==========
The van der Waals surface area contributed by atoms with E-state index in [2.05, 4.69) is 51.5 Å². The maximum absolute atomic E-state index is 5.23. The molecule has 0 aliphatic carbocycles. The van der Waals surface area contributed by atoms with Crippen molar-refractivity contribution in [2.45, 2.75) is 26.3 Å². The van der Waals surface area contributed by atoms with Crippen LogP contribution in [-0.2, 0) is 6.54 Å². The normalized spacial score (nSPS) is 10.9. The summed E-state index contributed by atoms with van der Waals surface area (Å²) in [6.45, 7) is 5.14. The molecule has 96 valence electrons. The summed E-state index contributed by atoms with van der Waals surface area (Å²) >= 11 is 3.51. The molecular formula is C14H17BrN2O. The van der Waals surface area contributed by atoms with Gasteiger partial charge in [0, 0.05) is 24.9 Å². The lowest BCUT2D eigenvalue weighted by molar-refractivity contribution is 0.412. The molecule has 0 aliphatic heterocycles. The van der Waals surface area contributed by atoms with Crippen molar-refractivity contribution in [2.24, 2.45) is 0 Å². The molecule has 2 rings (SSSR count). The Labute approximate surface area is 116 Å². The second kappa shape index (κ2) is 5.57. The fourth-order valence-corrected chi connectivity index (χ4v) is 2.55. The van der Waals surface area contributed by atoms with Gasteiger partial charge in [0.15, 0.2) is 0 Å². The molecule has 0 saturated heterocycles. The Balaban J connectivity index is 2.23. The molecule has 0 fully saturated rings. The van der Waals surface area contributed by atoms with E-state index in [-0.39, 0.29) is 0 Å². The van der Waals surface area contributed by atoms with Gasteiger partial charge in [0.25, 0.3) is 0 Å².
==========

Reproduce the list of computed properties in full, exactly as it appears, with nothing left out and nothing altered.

The van der Waals surface area contributed by atoms with E-state index in [2.05, 4.69) is 51.5 Å². The maximum absolute atomic E-state index is 5.23. The molecule has 0 aliphatic carbocycles. The van der Waals surface area contributed by atoms with Crippen molar-refractivity contribution in [2.45, 2.75) is 26.3 Å². The van der Waals surface area contributed by atoms with Crippen LogP contribution in [-0.2, 0) is 6.54 Å². The normalized spacial score (nSPS) is 10.9. The summed E-state index contributed by atoms with van der Waals surface area (Å²) in [6.45, 7) is 5.14. The molecule has 96 valence electrons. The summed E-state index contributed by atoms with van der Waals surface area (Å²) >= 11 is 3.51. The molecular formula is C14H17BrN2O. The van der Waals surface area contributed by atoms with Gasteiger partial charge in [0, 0.05) is 24.9 Å². The lowest BCUT2D eigenvalue weighted by molar-refractivity contribution is 0.412. The molecule has 0 aliphatic heterocycles. The van der Waals surface area contributed by atoms with Crippen molar-refractivity contribution in [2.24, 2.45) is 0 Å². The molecule has 2 rings (SSSR count). The Labute approximate surface area is 116 Å². The second kappa shape index (κ2) is 5.57. The fourth-order valence-corrected chi connectivity index (χ4v) is 2.55. The van der Waals surface area contributed by atoms with Gasteiger partial charge in [0.15, 0.2) is 0 Å². The molecule has 0 saturated heterocycles. The Balaban J connectivity index is 2.23. The molecule has 0 fully saturated rings. The van der Waals surface area contributed by atoms with E-state index in [-0.39, 0.29) is 0 Å². The van der Waals surface area contributed by atoms with Gasteiger partial charge in [0.25, 0.3) is 0 Å².